This was the highlight of the brief life of the town of Promontory, Utah. Shortly after this historic event the town was abandoned and all the buildings there disappeared. Oh, and as to those silver and golden spikes? You donít think the railroad companies would just leave them there for anybody to dig up later? They quickly replaced them with ordinary metal spikes.
Also see . . .
1. Golden Spike National Historic Site. Utah Travel Industry Website for the Golden Spike National Historic Site.
2. Golden Spike National Historic Site. National Park Serice Website for the Golden Spike National Historic Site.
1. Golden Spike
One of the most dramatic events in the history of human achievement was the meeting of the Union Pacific and Central Pacific Railroads at Promontory, Utah on May 10, 1869. The meeting of these two railroads meant the joining of a continent. The 2000 miles from the Missouri River to the Pacific was reduced to six days travel
When it became obvious in early 1869 that the Union Pacific and Central Pacific railroads would meet in the first half of that year, the newspapers around the country were filled with daily reports about each days progress in terms of rail laid and descriptions about the work. As the gap between the two railroads narrowed, it was apparent that the historic meeting would occur at the Promontory Point area of Utah which was in a level circular valley of about three miles diameter and surrounded by mountains.
In the days leading up to the meeting of the railroads, the rival work gangs of the two railroads competitively laid out rail at a pace that tried to outdo each other. One day the Union Pacific work crews would lay six miles of rails only to be outdone the following day by the mostly Chinese workers of the Central Pacific laying down seven miles of rails. Finally, the construction boss of the Central Pacific, Charles Crocker, boasted that his Chinese workers could lay down 10 miles of rail in one day. So confident was Crocker that this could be achieved that he bet $10,000 that it could be done and Thomas C. Durant, vice-president of Union Pacific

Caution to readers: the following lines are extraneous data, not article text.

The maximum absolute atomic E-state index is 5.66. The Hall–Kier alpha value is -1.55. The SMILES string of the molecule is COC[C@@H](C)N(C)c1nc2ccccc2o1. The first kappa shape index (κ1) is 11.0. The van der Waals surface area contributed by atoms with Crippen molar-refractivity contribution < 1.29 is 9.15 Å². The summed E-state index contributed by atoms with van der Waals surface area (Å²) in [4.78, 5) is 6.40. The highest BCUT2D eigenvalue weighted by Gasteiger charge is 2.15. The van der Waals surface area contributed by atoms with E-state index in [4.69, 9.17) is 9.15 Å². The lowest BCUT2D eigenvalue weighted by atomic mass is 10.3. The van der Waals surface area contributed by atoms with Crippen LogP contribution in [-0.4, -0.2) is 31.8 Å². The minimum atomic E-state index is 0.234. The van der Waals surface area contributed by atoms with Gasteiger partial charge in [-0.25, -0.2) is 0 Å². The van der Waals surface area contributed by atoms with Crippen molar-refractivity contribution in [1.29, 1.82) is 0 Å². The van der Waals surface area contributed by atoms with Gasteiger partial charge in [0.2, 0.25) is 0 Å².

The meeting of the railroads was originally scheduled for May 8, 1869 but because of a delay in the arrival of officials from the Union Pacific, it was re-scheduled to May 10. A little after eleven in the morning of that day, Governor Leland Stanford of California arrived in his Central Pacific train. Meanwhile the train from the Union Pacific was drawing closer as more rails were laid. At about noontime the trains were close enough that the last tie could be laid down. This tie was made of California laurel and had a silver plate in the middle engraved with the date and the names of the railroad officials of the two companies.
Categories. • Notable Events • Railroads & Streetcars •
Credits. This page originally submitted on December 18, 2007, by Mike Stroud of Bluffton, South Carolina. This page has been viewed 2,988 times since then. Photos: 1, 2, 3, 4. submitted on December 18, 2007, by Mike Stroud of Bluffton, South Carolina. 5. submitted on May 11, 2012, by Barry Swackhamer of San Jose, California. • Kevin W. was the editor who published this page.